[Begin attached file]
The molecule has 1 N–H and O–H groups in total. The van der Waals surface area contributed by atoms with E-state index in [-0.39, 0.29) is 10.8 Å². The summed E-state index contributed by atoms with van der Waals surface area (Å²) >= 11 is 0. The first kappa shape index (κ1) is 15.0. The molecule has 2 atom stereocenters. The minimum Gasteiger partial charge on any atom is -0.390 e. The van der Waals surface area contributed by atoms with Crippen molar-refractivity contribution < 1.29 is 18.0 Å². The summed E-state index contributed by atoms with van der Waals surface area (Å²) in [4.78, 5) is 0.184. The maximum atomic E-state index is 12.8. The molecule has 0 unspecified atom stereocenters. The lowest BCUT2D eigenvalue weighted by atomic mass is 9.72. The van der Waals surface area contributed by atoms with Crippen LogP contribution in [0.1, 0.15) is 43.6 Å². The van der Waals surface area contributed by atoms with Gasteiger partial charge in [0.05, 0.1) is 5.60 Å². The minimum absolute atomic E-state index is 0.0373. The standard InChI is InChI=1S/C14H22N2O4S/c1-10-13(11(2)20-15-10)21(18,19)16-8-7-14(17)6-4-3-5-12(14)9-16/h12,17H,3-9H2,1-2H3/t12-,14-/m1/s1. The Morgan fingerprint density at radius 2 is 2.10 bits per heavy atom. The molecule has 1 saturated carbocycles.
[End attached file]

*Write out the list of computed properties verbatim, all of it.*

The molecule has 1 N–H and O–H groups in total. The van der Waals surface area contributed by atoms with E-state index in [-0.39, 0.29) is 10.8 Å². The summed E-state index contributed by atoms with van der Waals surface area (Å²) >= 11 is 0. The first kappa shape index (κ1) is 15.0. The molecule has 2 atom stereocenters. The minimum Gasteiger partial charge on any atom is -0.390 e. The van der Waals surface area contributed by atoms with Crippen molar-refractivity contribution < 1.29 is 18.0 Å². The summed E-state index contributed by atoms with van der Waals surface area (Å²) in [4.78, 5) is 0.184. The maximum atomic E-state index is 12.8. The molecule has 0 unspecified atom stereocenters. The lowest BCUT2D eigenvalue weighted by atomic mass is 9.72. The van der Waals surface area contributed by atoms with Crippen LogP contribution in [0.1, 0.15) is 43.6 Å². The van der Waals surface area contributed by atoms with Gasteiger partial charge in [0.05, 0.1) is 5.60 Å². The minimum absolute atomic E-state index is 0.0373. The standard InChI is InChI=1S/C14H22N2O4S/c1-10-13(11(2)20-15-10)21(18,19)16-8-7-14(17)6-4-3-5-12(14)9-16/h12,17H,3-9H2,1-2H3/t12-,14-/m1/s1. The Morgan fingerprint density at radius 2 is 2.10 bits per heavy atom. The molecule has 1 saturated carbocycles.